By the same token, we would not believe the hero so ready to believe she is someone from the future until we learn about his own educational background. Here is a man who's spiritual upbringing allows him to make the leap of faith that this woman tumbled through a time portal when she finally tells him the truth.  Until then, she could not risk telling him this part of her backstory.  No one would have believed her.


Here is another example - when I read books by my good friend, Remi Hunter, I can hear the Chicago copper lingo coming through.  I know she is knowledgeable about Chicago by her comments and how her character speak.  When she is explaining a procedural action, she does it in a way that does not bog down the reader with too much police jargon that I want to roll my eyes and yell out "uncle". She puts in just enough in the right places that I go, "okay" and I can move on and keep working on the story.  This is not an easy thing to do, but she does it extremely well.  


I have read some authors only start their stories with prologues to get some of the backstory out the way. Others always open with dialogue and wait several pages to include backstory.  Every author has his/her own theory about backstory - how much and when to add it. For each author's sentiments there are many totally opposite them. Why? Because it doesn't work for them. I like to go back to my beginning - did you ever walk down the street and wonder - why is that girl with that guy?  And when you're on the beach you wonder "how could they read that book? I just couldn't get into it?" There are so many different opinions out there which is why it works in many different ways. SO when you are writing your story, remember there are no hard fast rules for backstory.  It all depends on your story and your characters. You will know how much is too much and when to add it or take it out.  Listen to the advice of published authors and other friends you trust, but in the end, if it doesn't work for you the way they recommend, then perhaps that is not the way to do it.

Sometimes Conflict is a Good Thing


Most people do not like conflict in their lives. Others thrive on conflict. Those who don’t like conflict call the others “drama queens”. Those who love conflict, think the other people lead boring lives.  Who is right? If you’re a fiction writer – romance, suspense, etc., then having conflict is necessary. If you do not have good conflict then the reader will put your book aside or worse yet – discard your book in a garage sale or give it away. We don’t want that. You want to write a book your reader will read so many times, the binding is falling apart and the corners are so badly dog-eared it’s hard to find your real spot. We all have those favorite books – the ones you kept on your bookshelf because you read it every year. It’s the same book you go to for help when you’re writing your own book because the conflict was so intense; you pick up different information every time. Passages are highlighted and you have post-its sticking out from odd angles. The question remains – how to do you create conflict in your story so intense your reader cannot put down your book?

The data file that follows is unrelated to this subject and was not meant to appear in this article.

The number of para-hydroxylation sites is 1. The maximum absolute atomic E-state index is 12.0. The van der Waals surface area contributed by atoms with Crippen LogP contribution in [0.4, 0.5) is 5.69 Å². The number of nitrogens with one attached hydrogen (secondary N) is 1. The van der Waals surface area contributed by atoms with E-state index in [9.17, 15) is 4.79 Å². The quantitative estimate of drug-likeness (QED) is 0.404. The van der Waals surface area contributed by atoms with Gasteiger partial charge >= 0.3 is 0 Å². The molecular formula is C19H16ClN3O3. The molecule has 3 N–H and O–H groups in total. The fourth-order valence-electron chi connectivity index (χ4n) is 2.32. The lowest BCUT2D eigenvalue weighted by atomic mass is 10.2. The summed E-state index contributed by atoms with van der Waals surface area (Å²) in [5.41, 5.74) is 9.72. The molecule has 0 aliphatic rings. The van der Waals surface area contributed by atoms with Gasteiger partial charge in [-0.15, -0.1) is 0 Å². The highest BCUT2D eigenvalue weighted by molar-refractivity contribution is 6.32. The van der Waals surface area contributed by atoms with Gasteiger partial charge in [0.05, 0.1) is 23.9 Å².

Layers.

What do I mean by layers? Think of a cake – it only has two layers and is pretty simple. You have your top layer, the one everyone sees when you carry the cake into the room, and then there is the middle – the surprise if you put something interesting in it like cherries or peaches, and then the bottom layer.  Sometimes the bottom layer is so much like the top layer it doesn’t really surprise you at all.  Imagine if you changed the layer. If your cake was chocolate, you made the bottom layer while marble with red swirls, then everyone would be surprised and probably a bit intrigued why you made it so different.

If you are a writer, the reader can see the top layer of your characters and what motivates them to action, but if you want to intrigue them, you need to mix it up. You have to change what you think should happen and make something happen which will make your character extremely uncomfortable. This is conflict.